Fig. 1

Durability of spleen volume reduction in COMFORT-I . Kaplan-Meier curve of durability of spleen volume reduction. In patients maintaining a ≥35 % reduction in spleen volume (dark green line), duration of response was defined as the time from the first 35 % reduction to less than 35 % reduction and 25 % increase from nadir. Among patients achieving a 35 % reduction in spleen volume, most patients maintained a ≥10 % reduction from baseline (light green line), with duration defined as the time from the first 35 % reduction to less than 10 % reduction from baseline [33]

Although few patients show primary clinical resistance to ruxolitinib (lack of response), others may develop secondary clinical resistance (loss of response) after initially responding to ruxolitinib. A recent analysis in 41 patients found that four and 12 of 16 patients with clinical resistance had primary resistance (defined by the authors as a spleen volume reduction of <10 %) and secondary resistance, respectively [35]. Clinical resistance appeared not to be associated with new mutations in the JAK2 kinase drug-binding domain, but was significantly associated with the absence of JAK2, MPL, TET2, and SRSF2 mutations (P = 0.003), and was more common in high-risk MF, post-ET MF, and patients with initially smaller spleen responses [35]. In two patients with MF, response to ruxolitinib was restored after brief withdrawal [36], suggesting that in some patients, secondary clinical resistance may be overcome with treatment interruptions. The effects of retreatment with ruxolitinib in patients with MF who interrupted treatment due to loss of response and/or adverse events will be investigated in a planned phase 2 study (NCT02091752).

Long-Term Safety and Management of Treatment-Related Cytopenias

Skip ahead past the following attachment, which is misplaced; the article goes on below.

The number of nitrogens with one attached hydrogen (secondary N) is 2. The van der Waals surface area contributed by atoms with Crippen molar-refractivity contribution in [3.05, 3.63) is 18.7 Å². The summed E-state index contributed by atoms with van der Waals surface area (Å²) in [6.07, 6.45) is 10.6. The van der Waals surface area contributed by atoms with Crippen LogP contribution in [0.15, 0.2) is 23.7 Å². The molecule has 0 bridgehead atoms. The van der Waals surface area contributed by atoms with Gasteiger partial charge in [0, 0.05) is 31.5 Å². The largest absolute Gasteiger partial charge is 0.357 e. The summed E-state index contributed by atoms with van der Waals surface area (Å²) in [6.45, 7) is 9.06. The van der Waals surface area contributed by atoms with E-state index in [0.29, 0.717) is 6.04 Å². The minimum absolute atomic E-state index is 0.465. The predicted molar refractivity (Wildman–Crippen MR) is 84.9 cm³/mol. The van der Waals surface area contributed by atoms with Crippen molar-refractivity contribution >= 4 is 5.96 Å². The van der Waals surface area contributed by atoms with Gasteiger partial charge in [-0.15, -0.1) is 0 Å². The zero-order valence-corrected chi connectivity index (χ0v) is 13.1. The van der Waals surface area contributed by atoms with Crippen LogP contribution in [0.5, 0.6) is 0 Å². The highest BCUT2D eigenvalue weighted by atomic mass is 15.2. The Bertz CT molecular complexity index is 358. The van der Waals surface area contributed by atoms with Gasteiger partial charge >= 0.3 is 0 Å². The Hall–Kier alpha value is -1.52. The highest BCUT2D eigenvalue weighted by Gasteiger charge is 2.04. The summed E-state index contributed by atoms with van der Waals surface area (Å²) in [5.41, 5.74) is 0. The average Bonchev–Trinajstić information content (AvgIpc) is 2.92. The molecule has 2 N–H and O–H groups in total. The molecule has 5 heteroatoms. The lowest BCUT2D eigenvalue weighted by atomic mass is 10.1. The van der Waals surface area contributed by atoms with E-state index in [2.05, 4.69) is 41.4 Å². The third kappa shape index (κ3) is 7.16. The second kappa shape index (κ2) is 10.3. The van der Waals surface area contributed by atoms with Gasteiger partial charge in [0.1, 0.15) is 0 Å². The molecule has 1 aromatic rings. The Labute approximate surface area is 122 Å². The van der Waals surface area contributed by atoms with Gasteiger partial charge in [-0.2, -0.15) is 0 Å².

In the COMFORT studies, starting doses of 15 and 20 mg twice daily (BID) were used, depending on whether the platelet count at baseline was between 100 and 200 × 109/L or >200 × 109/L. The most common adverse effects of ruxolitinib were dose-dependent cytopenias caused by decreases in platelet counts and temporary decreases in hemoglobin levels, particularly during the first 3 months of therapy [23, 24, 37]. These adverse effects are an expected consequence of the drug’s mechanism of action. However, thrombocytopenia and anemia were generally managed successfully with dose adjustments and/or brief treatment interruptions and red blood cell transfusions (for anemia). As a result, cytopenias rarely led to treatment discontinuation [23, 24]. Results of a COMFORT-I post hoc analysis suggest that baseline platelet counts <150 × 109/L and baseline hemoglobin <10 g/dL may be clinically useful indicators of a likely need for dose adjustments or intervention for anemia, respectively, early in the course of therapy [38]. Timely and effective dose management is critical in keeping patients on therapy and avoiding unnecessary treatment interruptions and discontinuations. Experience from COMFORT-I and other studies further suggests that ruxolitinib at titrated doses of approximately 10 mg BID may be a suitable maintenance therapy for most patients, including those with low platelet counts at baseline [26, 37, 39, 40]. In COMFORT-I, most patients attained average daily doses (from week 21 to week 24) of 10 mg BID or higher, and 10 mg BID was associated with clinically meaningful reductions in spleen size and symptom burden [37]. In a single-center study of 42 patients, a dose escalation approach with a starting dose of 5 mg BID was effective and appeared to be associated with better hematologic tolerability than the standard dosing regimen used in the COMFORT studies [39]. This approach also has been shown to allow effective treatment of patients with MF and baseline platelet counts between 50 and 100 × 109/L [26].